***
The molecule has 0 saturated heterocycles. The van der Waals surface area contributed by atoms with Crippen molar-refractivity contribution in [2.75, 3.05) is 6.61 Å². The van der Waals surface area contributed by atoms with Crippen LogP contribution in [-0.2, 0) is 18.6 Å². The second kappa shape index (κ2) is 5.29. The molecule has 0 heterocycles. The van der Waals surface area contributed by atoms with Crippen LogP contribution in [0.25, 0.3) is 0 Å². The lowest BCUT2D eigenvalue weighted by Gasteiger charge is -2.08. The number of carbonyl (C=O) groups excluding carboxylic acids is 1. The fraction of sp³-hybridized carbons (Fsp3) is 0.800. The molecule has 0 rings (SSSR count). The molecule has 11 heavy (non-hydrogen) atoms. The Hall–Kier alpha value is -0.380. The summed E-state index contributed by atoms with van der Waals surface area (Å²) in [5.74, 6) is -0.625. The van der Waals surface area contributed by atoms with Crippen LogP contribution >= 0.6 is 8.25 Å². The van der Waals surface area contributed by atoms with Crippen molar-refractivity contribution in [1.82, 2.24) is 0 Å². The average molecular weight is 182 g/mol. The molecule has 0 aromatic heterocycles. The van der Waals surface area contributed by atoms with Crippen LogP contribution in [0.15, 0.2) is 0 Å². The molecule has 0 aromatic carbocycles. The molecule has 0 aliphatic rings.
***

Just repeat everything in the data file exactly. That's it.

The molecule has 0 saturated heterocycles. The van der Waals surface area contributed by atoms with Crippen molar-refractivity contribution in [2.75, 3.05) is 6.61 Å². The van der Waals surface area contributed by atoms with Crippen LogP contribution in [-0.2, 0) is 18.6 Å². The second kappa shape index (κ2) is 5.29. The molecule has 0 heterocycles. The van der Waals surface area contributed by atoms with Crippen LogP contribution in [0.25, 0.3) is 0 Å². The lowest BCUT2D eigenvalue weighted by Gasteiger charge is -2.08. The number of carbonyl (C=O) groups excluding carboxylic acids is 1. The fraction of sp³-hybridized carbons (Fsp3) is 0.800. The molecule has 0 rings (SSSR count). The molecule has 11 heavy (non-hydrogen) atoms. The Hall–Kier alpha value is -0.380. The summed E-state index contributed by atoms with van der Waals surface area (Å²) in [5.74, 6) is -0.625. The van der Waals surface area contributed by atoms with Crippen LogP contribution >= 0.6 is 8.25 Å². The van der Waals surface area contributed by atoms with Crippen molar-refractivity contribution in [1.82, 2.24) is 0 Å². The average molecular weight is 182 g/mol. The molecule has 0 aromatic heterocycles. The van der Waals surface area contributed by atoms with Crippen LogP contribution in [0.15, 0.2) is 0 Å². The molecule has 0 aromatic carbocycles. The molecule has 0 aliphatic rings.